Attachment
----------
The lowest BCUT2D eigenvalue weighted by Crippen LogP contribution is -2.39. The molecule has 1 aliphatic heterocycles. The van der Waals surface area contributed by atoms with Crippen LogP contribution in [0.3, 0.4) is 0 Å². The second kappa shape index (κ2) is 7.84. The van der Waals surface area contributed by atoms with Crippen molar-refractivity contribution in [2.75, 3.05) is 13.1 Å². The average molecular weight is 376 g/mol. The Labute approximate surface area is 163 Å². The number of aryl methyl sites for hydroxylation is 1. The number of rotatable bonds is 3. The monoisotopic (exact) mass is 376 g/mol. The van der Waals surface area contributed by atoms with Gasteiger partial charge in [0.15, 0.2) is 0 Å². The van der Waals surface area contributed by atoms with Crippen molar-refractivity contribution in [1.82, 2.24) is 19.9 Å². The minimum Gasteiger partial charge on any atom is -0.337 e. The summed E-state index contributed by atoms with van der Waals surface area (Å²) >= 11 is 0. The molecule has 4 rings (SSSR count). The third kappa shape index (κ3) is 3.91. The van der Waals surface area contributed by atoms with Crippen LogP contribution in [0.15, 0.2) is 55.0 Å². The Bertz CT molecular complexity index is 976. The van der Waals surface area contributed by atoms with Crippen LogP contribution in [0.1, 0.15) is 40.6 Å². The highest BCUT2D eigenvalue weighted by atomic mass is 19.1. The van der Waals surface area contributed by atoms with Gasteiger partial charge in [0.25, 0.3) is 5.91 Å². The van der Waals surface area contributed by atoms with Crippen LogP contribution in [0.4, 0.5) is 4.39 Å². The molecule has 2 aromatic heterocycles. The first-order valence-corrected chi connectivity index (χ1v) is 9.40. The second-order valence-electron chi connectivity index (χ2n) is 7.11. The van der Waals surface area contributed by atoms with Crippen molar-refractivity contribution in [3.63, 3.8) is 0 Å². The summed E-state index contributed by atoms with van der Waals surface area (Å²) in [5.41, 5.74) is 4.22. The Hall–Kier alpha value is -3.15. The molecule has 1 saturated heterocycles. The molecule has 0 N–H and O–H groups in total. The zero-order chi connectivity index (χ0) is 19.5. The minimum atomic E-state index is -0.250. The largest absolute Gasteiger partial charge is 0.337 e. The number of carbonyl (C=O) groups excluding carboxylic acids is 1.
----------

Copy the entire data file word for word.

The lowest BCUT2D eigenvalue weighted by Crippen LogP contribution is -2.39. The molecule has 1 aliphatic heterocycles. The van der Waals surface area contributed by atoms with Crippen LogP contribution in [0.3, 0.4) is 0 Å². The second kappa shape index (κ2) is 7.84. The van der Waals surface area contributed by atoms with Crippen molar-refractivity contribution in [2.75, 3.05) is 13.1 Å². The average molecular weight is 376 g/mol. The Labute approximate surface area is 163 Å². The number of aryl methyl sites for hydroxylation is 1. The number of rotatable bonds is 3. The monoisotopic (exact) mass is 376 g/mol. The van der Waals surface area contributed by atoms with Gasteiger partial charge in [0.15, 0.2) is 0 Å². The van der Waals surface area contributed by atoms with Crippen molar-refractivity contribution in [1.82, 2.24) is 19.9 Å². The minimum Gasteiger partial charge on any atom is -0.337 e. The summed E-state index contributed by atoms with van der Waals surface area (Å²) >= 11 is 0. The molecule has 4 rings (SSSR count). The third kappa shape index (κ3) is 3.91. The van der Waals surface area contributed by atoms with Crippen LogP contribution in [0.15, 0.2) is 55.0 Å². The Bertz CT molecular complexity index is 976. The van der Waals surface area contributed by atoms with Crippen LogP contribution in [0.1, 0.15) is 40.6 Å². The highest BCUT2D eigenvalue weighted by atomic mass is 19.1. The van der Waals surface area contributed by atoms with Gasteiger partial charge in [0.25, 0.3) is 5.91 Å². The van der Waals surface area contributed by atoms with Crippen LogP contribution in [0.4, 0.5) is 4.39 Å². The molecule has 2 aromatic heterocycles. The first-order valence-corrected chi connectivity index (χ1v) is 9.40. The second-order valence-electron chi connectivity index (χ2n) is 7.11. The van der Waals surface area contributed by atoms with Crippen molar-refractivity contribution in [3.63, 3.8) is 0 Å². The summed E-state index contributed by atoms with van der Waals surface area (Å²) in [5.41, 5.74) is 4.22. The Hall–Kier alpha value is -3.15. The molecule has 1 saturated heterocycles. The molecule has 0 N–H and O–H groups in total. The zero-order chi connectivity index (χ0) is 19.5. The minimum atomic E-state index is -0.250. The largest absolute Gasteiger partial charge is 0.337 e. The number of carbonyl (C=O) groups excluding carboxylic acids is 1.